The traditional keyboard and mouse (or trackpad) interface for desktop and laptop computers works for most people, but for a whole contingent of people with limited mobility or other conditions, it just isn’t an option. Eye tracking has long been an option, but it’s taken until now for it to get official native support in Windows.
Microsoft announced the feature in a blog post, explaining its origin in a company hackathon back in 2014. Former NFL player Steve Gleason, whose movement is limited by amyotrophic lateral sclerosis, suggested helping the many folks in situations like him to effectively interact with computers.
A hackathon team, Ability EyeGaze, put together a wheelchair that could be controlled by gaze tracking software on a Surface. The hack was impressive enough to take first place, but it also attracted the attention of the Windows team, who started looking at other applications of the technology.
Three years later (that is to say, last week), Satya Nadella used this year’s hackathon as a venue to announce that eye tracking would soon be natively supported in Windows 10. Leading eye-tracking hardware maker Tobii is the first vendor to be supported.
Users of the beta, available now, will get an onscreen mouse, keyboard, and text-to-speech interface. (I’ve asked the company for a more specifics).
Tobii’s software already allows certain actions, like switching between apps or dismissing notifications with a gaze. It detailed a few new capabilities in a blog post of its own, but a representative told me that the best is yet to come:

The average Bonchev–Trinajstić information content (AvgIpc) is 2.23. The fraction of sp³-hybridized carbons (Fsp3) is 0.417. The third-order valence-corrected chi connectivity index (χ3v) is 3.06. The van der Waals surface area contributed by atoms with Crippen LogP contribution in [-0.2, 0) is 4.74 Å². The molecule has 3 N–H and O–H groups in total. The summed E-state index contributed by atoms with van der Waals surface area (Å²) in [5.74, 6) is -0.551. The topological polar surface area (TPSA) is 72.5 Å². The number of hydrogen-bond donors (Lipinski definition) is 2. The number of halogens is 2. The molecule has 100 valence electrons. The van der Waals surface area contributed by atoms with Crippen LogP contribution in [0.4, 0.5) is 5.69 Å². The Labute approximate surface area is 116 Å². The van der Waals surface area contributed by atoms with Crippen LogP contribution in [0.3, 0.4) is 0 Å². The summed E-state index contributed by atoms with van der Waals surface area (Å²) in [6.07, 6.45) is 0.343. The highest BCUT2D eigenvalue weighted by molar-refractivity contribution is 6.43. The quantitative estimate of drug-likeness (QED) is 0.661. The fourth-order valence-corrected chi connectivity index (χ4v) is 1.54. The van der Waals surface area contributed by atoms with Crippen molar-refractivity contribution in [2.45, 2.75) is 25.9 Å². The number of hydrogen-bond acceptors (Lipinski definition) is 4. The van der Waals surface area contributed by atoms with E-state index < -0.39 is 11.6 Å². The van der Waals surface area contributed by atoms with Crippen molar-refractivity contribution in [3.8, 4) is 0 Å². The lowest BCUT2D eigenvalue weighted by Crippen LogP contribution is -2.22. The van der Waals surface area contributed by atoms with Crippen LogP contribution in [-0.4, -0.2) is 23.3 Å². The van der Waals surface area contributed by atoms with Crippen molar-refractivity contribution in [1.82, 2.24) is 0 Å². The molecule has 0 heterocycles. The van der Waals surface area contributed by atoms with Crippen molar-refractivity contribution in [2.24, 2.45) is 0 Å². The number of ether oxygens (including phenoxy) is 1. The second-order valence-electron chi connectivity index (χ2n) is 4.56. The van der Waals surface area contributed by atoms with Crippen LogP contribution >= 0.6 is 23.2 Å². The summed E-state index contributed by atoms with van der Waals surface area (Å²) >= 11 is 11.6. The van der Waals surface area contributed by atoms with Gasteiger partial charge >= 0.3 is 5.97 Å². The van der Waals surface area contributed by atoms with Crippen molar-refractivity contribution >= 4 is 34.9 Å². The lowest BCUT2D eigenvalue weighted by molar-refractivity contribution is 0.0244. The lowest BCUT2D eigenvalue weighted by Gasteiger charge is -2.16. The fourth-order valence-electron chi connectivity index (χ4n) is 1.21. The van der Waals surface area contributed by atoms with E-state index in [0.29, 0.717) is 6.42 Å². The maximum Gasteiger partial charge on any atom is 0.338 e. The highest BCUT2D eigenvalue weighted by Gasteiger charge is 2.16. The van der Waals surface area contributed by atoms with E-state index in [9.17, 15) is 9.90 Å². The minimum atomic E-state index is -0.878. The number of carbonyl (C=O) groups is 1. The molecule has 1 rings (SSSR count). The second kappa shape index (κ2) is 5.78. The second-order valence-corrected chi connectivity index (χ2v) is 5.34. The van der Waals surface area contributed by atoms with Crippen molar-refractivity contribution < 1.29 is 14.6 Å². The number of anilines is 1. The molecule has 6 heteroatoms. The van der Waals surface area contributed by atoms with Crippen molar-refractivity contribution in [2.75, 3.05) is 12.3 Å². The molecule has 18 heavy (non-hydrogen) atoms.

[N]ative integration in Windows 10 opens the door for faster and easier development of eye tracking applications and accessories. With native eye control, Microsoft insiders and enthusiasts have an easier path towards developing a growing ecosystem of eye tracking applications for assistive, productivity or gaming purposes for compatible devices such as the Tobii 4C.
Official support means deeper hooks in the OS, official Microsoft team members assigned to support and development, and all kinds of other good stuff.
We’re a long way from real universal accessibility, but making commitments like this one at least creates a foundation on which to build an inclusive infrastructure. Details of the eye-tracking software will be on Microsoft’s accessibility page for Windows soon.